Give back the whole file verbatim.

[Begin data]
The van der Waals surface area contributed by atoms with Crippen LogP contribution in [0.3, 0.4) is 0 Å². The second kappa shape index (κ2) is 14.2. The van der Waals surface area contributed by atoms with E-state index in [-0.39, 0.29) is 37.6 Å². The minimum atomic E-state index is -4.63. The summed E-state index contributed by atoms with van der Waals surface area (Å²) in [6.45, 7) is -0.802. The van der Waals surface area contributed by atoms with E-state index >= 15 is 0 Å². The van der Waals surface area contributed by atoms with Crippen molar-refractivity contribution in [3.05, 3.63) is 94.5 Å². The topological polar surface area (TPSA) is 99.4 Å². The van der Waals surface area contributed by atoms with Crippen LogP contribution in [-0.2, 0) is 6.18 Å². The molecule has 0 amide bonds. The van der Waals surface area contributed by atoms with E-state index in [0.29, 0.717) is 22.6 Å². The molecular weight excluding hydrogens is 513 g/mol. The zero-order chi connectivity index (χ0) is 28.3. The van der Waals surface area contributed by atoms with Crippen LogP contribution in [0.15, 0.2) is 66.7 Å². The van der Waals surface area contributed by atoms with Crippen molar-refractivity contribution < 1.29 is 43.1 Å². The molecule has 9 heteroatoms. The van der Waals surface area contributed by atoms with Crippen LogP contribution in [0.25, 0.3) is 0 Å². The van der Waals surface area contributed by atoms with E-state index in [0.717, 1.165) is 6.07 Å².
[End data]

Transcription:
The van der Waals surface area contributed by atoms with Crippen LogP contribution in [0.3, 0.4) is 0 Å². The second kappa shape index (κ2) is 14.2. The van der Waals surface area contributed by atoms with E-state index in [-0.39, 0.29) is 37.6 Å². The minimum atomic E-state index is -4.63. The summed E-state index contributed by atoms with van der Waals surface area (Å²) in [6.45, 7) is -0.802. The van der Waals surface area contributed by atoms with E-state index >= 15 is 0 Å². The van der Waals surface area contributed by atoms with Crippen molar-refractivity contribution in [3.05, 3.63) is 94.5 Å². The topological polar surface area (TPSA) is 99.4 Å². The van der Waals surface area contributed by atoms with Crippen LogP contribution in [-0.2, 0) is 6.18 Å². The molecule has 0 amide bonds. The van der Waals surface area contributed by atoms with E-state index in [0.29, 0.717) is 22.6 Å². The molecular weight excluding hydrogens is 513 g/mol. The zero-order chi connectivity index (χ0) is 28.3. The van der Waals surface area contributed by atoms with Crippen LogP contribution in [0.15, 0.2) is 66.7 Å². The van der Waals surface area contributed by atoms with Crippen molar-refractivity contribution < 1.29 is 43.1 Å². The molecule has 9 heteroatoms. The van der Waals surface area contributed by atoms with Crippen LogP contribution in [0.25, 0.3) is 0 Å². The van der Waals surface area contributed by atoms with E-state index in [0.717, 1.165) is 6.07 Å².